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Contributor spotlight: Orthoquest
Exercises to reduce personal injury as a cyclist

Article contributed by Orthoquest Pedorthics and Rehabilitation Inc. 

Cycling has been called the new golf. The sport has risen dramatically in popularity over the past few years and continues to grow. Today participants of all ages are enjoying the physical benefits as well as the joy that comes from exploring new places while on a bike. Combining nature, social engagement and pushing physical abilities has contributed to the increase of this up and coming activity. Whether your goal is to recreationally ride, ride in a group, commute or compete, there are some important steps you can take to reduce your chance of developing injuries and/or improving your physical performance.

Some areas to consider:

1. Pre-ride
Pre-ride warm up exercises are important and most often overlooked. The dynamic movements of a warm up to consider, for example, are squats, jumping jacks, plyometrics, arm circles, and active spinal flexion and extension. The purpose of a warm up is to get blood pumping and pre-load important areas such as the gluteal muscle groups, spine, shoulders, scapula, hip flexors, and knees. Lastly, movements should be dynamic and vary in speed and tempo.

2. During the ride 
Consider increasing time in the saddle gradually to allow your body to adapt to the forward flexed cycling posture. The more time you spend cycling your “cycling” musculature (abdominals, pectorals, deltoids, gluteals, hamstrings, hip flexors and quadriceps) will gain endurance for those longer rides. Skills and drills are important exercises to consider while on a bike to fine tune technique, efficiency, balance, coordination, strength, and confidence. Examples of skills and drills are learning how to properly corner, descend, gear shift, etc. It is recommended to practice skills and drills on a regular basis but not necessary during every ride. If you are unsure what skills and drills would be best for you, consider joining a cycling group or consulting a cycling coach.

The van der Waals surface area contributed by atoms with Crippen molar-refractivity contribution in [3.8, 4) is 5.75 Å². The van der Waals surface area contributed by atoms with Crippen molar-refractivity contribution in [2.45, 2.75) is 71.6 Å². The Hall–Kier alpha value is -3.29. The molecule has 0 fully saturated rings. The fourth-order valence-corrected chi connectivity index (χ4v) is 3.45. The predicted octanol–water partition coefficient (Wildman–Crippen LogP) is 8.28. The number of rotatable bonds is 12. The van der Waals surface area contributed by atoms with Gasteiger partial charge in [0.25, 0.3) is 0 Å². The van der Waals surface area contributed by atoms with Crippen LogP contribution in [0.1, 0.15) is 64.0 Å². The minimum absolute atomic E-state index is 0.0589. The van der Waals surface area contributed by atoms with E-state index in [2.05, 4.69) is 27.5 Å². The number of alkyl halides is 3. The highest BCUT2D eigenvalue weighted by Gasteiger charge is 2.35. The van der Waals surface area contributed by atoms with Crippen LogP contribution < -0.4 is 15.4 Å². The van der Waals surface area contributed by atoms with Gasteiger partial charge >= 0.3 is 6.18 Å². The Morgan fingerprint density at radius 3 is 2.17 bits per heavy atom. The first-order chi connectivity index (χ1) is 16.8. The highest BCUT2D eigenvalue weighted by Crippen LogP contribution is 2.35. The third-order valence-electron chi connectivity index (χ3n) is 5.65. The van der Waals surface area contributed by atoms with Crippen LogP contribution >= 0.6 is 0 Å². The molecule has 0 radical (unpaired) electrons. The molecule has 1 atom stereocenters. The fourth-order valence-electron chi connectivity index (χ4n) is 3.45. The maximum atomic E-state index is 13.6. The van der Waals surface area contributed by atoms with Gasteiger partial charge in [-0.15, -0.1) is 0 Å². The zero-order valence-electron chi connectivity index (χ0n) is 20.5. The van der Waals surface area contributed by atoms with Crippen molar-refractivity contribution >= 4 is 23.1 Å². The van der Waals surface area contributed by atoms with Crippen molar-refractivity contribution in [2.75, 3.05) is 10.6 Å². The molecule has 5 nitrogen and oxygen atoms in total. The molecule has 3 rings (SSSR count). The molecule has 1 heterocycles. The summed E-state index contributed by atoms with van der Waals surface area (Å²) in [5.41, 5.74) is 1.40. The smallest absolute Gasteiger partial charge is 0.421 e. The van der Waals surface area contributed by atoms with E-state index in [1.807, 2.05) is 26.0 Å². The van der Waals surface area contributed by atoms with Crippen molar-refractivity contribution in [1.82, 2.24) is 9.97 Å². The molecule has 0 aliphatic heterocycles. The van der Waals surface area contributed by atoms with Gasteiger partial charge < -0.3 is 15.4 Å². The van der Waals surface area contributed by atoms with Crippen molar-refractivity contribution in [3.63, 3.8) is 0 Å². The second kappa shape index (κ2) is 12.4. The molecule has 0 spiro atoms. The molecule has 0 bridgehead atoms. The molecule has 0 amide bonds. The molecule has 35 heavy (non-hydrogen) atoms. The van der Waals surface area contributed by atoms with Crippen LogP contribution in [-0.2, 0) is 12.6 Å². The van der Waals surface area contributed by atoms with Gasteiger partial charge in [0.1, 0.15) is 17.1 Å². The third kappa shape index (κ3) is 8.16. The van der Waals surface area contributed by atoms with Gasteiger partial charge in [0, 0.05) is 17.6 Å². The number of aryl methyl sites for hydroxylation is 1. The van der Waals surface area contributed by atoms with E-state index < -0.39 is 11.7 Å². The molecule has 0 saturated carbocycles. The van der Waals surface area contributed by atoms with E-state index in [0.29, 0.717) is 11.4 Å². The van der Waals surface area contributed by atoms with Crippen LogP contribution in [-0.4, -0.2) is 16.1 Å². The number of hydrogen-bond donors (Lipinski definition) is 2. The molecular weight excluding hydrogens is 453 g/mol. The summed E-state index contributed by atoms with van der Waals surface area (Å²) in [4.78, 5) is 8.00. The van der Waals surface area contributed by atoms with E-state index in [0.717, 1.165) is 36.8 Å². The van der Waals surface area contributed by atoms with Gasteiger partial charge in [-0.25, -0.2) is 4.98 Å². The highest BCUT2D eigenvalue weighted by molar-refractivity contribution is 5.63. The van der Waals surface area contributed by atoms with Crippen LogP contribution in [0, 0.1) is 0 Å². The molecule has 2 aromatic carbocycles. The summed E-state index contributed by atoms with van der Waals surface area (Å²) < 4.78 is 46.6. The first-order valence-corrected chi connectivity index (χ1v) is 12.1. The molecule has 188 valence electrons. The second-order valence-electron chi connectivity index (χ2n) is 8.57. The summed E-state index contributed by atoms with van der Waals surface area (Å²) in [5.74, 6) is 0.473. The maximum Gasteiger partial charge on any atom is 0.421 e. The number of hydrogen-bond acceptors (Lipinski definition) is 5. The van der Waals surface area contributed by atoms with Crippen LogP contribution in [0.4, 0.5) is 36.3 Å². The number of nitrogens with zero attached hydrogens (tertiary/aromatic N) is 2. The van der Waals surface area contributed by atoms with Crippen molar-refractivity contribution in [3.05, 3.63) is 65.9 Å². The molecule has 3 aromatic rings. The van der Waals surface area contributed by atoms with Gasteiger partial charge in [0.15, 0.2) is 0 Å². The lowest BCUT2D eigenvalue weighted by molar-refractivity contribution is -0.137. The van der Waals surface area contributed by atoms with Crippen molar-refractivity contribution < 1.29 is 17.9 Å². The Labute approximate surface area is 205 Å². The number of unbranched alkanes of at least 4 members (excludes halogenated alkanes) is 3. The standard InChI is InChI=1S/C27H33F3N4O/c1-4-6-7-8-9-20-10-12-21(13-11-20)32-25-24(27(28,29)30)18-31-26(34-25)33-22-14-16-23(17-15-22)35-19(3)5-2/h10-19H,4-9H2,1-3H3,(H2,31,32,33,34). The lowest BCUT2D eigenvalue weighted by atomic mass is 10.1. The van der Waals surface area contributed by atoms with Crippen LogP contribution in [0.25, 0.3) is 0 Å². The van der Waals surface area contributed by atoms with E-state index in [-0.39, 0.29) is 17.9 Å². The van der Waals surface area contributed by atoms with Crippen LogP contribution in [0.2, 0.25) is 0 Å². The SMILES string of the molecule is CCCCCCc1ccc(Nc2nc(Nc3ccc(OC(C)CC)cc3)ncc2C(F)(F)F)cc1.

3. Post-ride
Stretches and strengthening exercises are best performed post ride. Areas of importance that are relevant to cycling include gluteal strength, shoulder and shoulder girdle strength, upper back strength and mobility, hip flexor stretching, calf and hamstring stretching, chest, shoulder, and neck mobility. In taking these areas into consideration, I recommend active isolated stretches. Hold each stretch for 2 seconds, repeat 10 times, and aim for 2 sets.

Examples of post-ride exercises (See video above)

  • Static lunge with foot against post
  • Elbow plank with arm reach
  • Deep lunge with a twist
  • Static crab walk with bicycle leg

4. Equipment 
If discomfort persists while on a bike or post ride, I strongly recommend a bike fit by a professional who specializes in this area. Bike fittings can often help alleviate knee, low back, neck, and wrist issues. In my experience, Bike Fitters who are associated with and/or work in a bike shop are preferred. They have access to bike parts and tools to make appropriate adjustments geared to your specific needs. Another tool to consider is a good supportive insole inside your footwear to help control foot position on your bike. The feet are not meant to be mobile while cycling, therefore a properly fit over-the-counter or custom foot orthotic can make a huge difference in knee and hip function. I recommend seeing a Canadian Certified Pedorthist because they are specialists in feet and lower extremity biomechanics as well as designing and manufacturing foot orthotics.
5. Still having issues?
Consulting a professional in human movement who is also trained or participates in cycling is a great idea if you are experiencing issues that are persisting. You may require a more customized approach to training as well as stretching and strengthening exercises. A knowledgeable professional can perform a postural analysis, movement pattern screen, and even watch a video of you on your bike to help you sort out body mechanics that may be contributing to repetitive strains and imbalances. Consider seeing a Practicing Kinesiologist or Physiotherapist that specializes in road cycling.
In conclusion, do not let aches and pains hold you back from enjoying cycling! Gear up with great pre/post ride routines, skills and drills, strength and stretching programs, and ensure that your bike is set up optimally for your body. By utilizing proper mechanics and the right amount of support, you can help ensure that you continue to enjoy the ride!